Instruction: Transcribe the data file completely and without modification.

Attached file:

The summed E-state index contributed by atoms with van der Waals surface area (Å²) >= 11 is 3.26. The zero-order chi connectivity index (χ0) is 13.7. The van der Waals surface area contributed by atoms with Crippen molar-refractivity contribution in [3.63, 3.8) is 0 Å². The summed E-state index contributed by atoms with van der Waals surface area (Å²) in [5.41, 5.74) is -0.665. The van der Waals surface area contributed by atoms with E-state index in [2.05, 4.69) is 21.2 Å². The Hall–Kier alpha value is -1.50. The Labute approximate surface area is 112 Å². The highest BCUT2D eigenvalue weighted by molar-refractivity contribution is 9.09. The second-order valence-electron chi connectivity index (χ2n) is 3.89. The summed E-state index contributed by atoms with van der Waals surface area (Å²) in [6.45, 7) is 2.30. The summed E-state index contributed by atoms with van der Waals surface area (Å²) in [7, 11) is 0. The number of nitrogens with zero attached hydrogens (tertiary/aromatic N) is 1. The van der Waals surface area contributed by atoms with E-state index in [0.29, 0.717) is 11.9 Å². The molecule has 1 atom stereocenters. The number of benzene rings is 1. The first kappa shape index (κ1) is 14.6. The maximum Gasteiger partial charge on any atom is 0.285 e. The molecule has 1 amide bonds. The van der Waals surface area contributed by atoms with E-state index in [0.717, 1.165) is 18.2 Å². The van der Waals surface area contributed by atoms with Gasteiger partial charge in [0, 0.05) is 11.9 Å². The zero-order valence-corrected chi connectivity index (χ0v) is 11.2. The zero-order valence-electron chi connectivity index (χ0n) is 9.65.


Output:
The summed E-state index contributed by atoms with van der Waals surface area (Å²) >= 11 is 3.26. The zero-order chi connectivity index (χ0) is 13.7. The van der Waals surface area contributed by atoms with Crippen molar-refractivity contribution in [3.63, 3.8) is 0 Å². The summed E-state index contributed by atoms with van der Waals surface area (Å²) in [5.41, 5.74) is -0.665. The van der Waals surface area contributed by atoms with E-state index in [2.05, 4.69) is 21.2 Å². The Hall–Kier alpha value is -1.50. The Labute approximate surface area is 112 Å². The highest BCUT2D eigenvalue weighted by molar-refractivity contribution is 9.09. The second-order valence-electron chi connectivity index (χ2n) is 3.89. The summed E-state index contributed by atoms with van der Waals surface area (Å²) in [6.45, 7) is 2.30. The summed E-state index contributed by atoms with van der Waals surface area (Å²) in [7, 11) is 0. The number of nitrogens with zero attached hydrogens (tertiary/aromatic N) is 1. The van der Waals surface area contributed by atoms with E-state index in [0.29, 0.717) is 11.9 Å². The molecule has 1 atom stereocenters. The number of benzene rings is 1. The first kappa shape index (κ1) is 14.6. The maximum Gasteiger partial charge on any atom is 0.285 e. The molecule has 1 amide bonds. The van der Waals surface area contributed by atoms with E-state index in [0.717, 1.165) is 18.2 Å². The van der Waals surface area contributed by atoms with Gasteiger partial charge in [0, 0.05) is 11.9 Å². The zero-order valence-corrected chi connectivity index (χ0v) is 11.2. The zero-order valence-electron chi connectivity index (χ0n) is 9.65.